<VV> "Brake" Failures
Sat, 08 May 2004 10:45:56 -0700
At 2036 05/07/2004 -0400, Sethracer@aol.com wrote:
>Once in a while the early vs. late Corvair controversy jumps up and everyone
>takes a few shots and has a few laughs. This one is serious. I believe the
>early model Corvair (at least the 62-64 models where kits are easily
>not sure of the 60-61s)
I've heard of people cutting and welding a transplant firewall section from a
later Vair so as to get past that under-dash master cylinder the '60-'61 Vairs
have. I'm not gonna get that extreme. I'll just make sure the MC is in good
shape (recently rebuilt on the '60 4-door). I also regularly do a
test, and those of you who know me can understand how it's not hard for me to
find a thin brake line or a soft hose. Over the last decade the '60 has
flunked the test twice, both times it was steel lines that were thin but still
looked OK. They were replaced, others closely inspected, the others look
but as time passes and opportunity presents itself the others will likely get
changed too, just b'cause. Yes, I've done the hoses.
...suckers are getting expensive.
>Since the axle/yoke is retained by a bolt, with a mild fit, they can fail.
Uh... your preferences for lates is showing. The early cars have no yoke
retaining bolts. They rely upon the bearing press fit for to retain the
>have seen early models where failure of the yoke attachment (and not enough
>bearing press)causes the axle to move outward from the body/chassis, taking
>brake drum with it.
In my decades of fooling with Vairs, I've never seen an early bearing fail in
such a manner without giving at least a weeks worth of expressly vibrant
warning first. If someone has an early axle depart the vehicle because of a
bearing failure it's likely because someone either didn't do a repair
or they ignored a warning. The factory press on early bearings is indeed
ferocious, which becomes evident when you try to press off a bad a bearing.
Watch out for flying shrapnel. I once removed a bad bearing by cracking off
the outer races, peeling off the race cage and dumping the rollers, then
grinding a groove in the inner race and split it with a chisel... worked OK
was rather time consuming. The guy supplied a bearing which I "pressed" on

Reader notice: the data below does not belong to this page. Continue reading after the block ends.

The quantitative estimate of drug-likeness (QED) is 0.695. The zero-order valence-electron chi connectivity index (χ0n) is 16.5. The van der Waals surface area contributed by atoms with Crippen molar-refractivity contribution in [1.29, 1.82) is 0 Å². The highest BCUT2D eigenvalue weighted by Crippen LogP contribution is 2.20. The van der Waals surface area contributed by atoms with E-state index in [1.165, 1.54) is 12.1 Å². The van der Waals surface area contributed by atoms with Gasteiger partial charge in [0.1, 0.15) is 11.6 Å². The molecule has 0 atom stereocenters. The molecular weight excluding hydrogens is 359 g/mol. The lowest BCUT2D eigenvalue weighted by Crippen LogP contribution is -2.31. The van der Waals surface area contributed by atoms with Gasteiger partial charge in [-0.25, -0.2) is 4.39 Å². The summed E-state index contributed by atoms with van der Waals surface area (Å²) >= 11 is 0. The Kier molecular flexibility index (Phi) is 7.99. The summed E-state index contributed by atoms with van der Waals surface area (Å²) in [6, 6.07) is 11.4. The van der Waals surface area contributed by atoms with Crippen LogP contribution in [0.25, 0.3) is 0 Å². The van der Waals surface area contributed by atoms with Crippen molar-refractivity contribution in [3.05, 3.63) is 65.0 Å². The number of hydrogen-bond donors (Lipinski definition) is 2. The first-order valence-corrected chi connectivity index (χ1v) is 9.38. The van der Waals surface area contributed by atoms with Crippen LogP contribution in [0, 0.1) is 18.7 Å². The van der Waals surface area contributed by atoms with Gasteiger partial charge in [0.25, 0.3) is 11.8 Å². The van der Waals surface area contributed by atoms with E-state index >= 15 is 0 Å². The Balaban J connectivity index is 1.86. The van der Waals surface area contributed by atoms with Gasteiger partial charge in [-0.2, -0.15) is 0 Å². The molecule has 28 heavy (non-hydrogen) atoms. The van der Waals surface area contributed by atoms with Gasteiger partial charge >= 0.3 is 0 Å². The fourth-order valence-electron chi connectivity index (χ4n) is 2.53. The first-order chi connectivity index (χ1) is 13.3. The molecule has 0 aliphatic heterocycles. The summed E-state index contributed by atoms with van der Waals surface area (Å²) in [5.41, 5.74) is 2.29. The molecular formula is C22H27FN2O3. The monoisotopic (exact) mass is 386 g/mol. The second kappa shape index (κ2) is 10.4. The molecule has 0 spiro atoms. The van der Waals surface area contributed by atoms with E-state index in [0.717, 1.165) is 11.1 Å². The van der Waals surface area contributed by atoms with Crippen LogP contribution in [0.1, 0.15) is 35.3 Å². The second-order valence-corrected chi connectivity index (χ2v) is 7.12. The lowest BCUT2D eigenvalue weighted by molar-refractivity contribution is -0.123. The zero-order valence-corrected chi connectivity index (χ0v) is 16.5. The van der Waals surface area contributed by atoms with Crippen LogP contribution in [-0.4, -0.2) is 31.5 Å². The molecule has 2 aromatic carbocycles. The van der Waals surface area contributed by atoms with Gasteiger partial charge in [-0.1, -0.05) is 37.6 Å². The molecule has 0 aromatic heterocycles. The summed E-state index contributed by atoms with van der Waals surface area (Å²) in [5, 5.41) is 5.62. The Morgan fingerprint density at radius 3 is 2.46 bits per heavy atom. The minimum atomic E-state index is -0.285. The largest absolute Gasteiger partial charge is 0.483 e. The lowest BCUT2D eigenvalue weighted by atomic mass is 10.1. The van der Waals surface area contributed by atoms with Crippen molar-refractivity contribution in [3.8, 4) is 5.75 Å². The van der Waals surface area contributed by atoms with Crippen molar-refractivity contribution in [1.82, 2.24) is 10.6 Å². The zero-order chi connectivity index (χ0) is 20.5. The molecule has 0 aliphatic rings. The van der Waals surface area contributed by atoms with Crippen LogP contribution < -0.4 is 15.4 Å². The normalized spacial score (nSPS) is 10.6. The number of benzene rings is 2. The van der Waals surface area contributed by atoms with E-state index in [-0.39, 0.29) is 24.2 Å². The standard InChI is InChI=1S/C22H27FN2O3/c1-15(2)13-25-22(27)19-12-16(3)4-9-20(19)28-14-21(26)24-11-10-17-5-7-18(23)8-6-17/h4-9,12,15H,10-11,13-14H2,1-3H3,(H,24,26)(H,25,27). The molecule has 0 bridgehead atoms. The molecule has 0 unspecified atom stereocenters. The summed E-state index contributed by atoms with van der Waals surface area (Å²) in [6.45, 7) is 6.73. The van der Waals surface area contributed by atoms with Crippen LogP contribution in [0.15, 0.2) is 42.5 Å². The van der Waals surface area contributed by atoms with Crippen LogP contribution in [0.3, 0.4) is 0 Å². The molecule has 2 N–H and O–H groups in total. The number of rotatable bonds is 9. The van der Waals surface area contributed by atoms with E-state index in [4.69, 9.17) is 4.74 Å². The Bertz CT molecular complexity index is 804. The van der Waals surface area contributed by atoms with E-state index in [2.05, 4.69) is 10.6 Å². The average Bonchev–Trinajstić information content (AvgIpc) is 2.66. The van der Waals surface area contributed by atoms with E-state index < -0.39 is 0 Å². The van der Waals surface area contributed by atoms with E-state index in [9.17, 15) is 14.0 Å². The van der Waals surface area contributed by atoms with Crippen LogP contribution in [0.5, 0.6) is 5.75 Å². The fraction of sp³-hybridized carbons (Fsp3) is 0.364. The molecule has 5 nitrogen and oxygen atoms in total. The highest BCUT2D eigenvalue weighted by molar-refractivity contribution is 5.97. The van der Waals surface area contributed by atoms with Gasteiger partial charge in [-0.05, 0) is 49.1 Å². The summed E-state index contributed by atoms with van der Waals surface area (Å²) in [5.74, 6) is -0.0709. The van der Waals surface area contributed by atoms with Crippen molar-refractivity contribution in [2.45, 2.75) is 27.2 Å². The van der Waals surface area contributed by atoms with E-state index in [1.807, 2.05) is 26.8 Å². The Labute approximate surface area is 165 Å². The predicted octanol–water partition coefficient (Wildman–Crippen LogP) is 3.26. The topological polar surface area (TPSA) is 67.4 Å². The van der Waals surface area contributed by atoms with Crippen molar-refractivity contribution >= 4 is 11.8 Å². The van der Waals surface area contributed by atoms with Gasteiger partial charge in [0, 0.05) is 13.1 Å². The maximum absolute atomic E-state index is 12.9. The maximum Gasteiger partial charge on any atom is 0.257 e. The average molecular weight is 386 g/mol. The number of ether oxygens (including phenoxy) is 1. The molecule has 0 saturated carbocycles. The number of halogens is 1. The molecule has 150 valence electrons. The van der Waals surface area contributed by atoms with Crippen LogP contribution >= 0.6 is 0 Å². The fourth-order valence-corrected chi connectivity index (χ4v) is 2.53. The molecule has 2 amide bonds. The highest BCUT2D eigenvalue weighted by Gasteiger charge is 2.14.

with the time honored method of using a buffer spacer to protect the bearing
and a piece of correct-size heavy iron pipe I keep behind the furnace, doing
the butter churn thing. It was a Sunday, nobody was open, he was in need and
in a hurry, the car was his daily driver and he was using it to get to and
work. (yes some people were still using Vairs for daily driver use other than
me) A press would have been better but the butter churn method works as well
if you're careful and the bearing worked out OK, and he drove the car for
several years before selling it.
I keep my bearings greased up, and they just keep on going. The '60 has
on its original bearings and they look good, just recently (a year anna half
ago) pulled them apart and cleaned/regreased them with synthetic high temp WB
grease. I'd had noise develop on one side, alarmed me (because I heed
warnings), thought it was a wheel bearing, turned out to be a U-joint, cleaned
and repacked the bearings anyway, which looked fine inside when inspected.
Who knows, maybe they'll go another 40+ years by which time it's likely
I nor replacement bearings will still be around. Will the car still be
around? Who knows...?
I saw a bearing failure result in an axle/wheel exiting the vehicle on an
Interstate exit ramp not long ago, in a Mopar A-body, Dart or Valiant, hard to
tell since it was on the opposite side of the highway in passing, car was
sitting on the rear hub backing plate, wheel and axle was a ways behind it in
the grass standing upright like a hat rack.
I thought about the axles in the Spyder I was driving... glad I'd repacked its
tony.. will do another hard-harder exam on the '60 when I get the new tires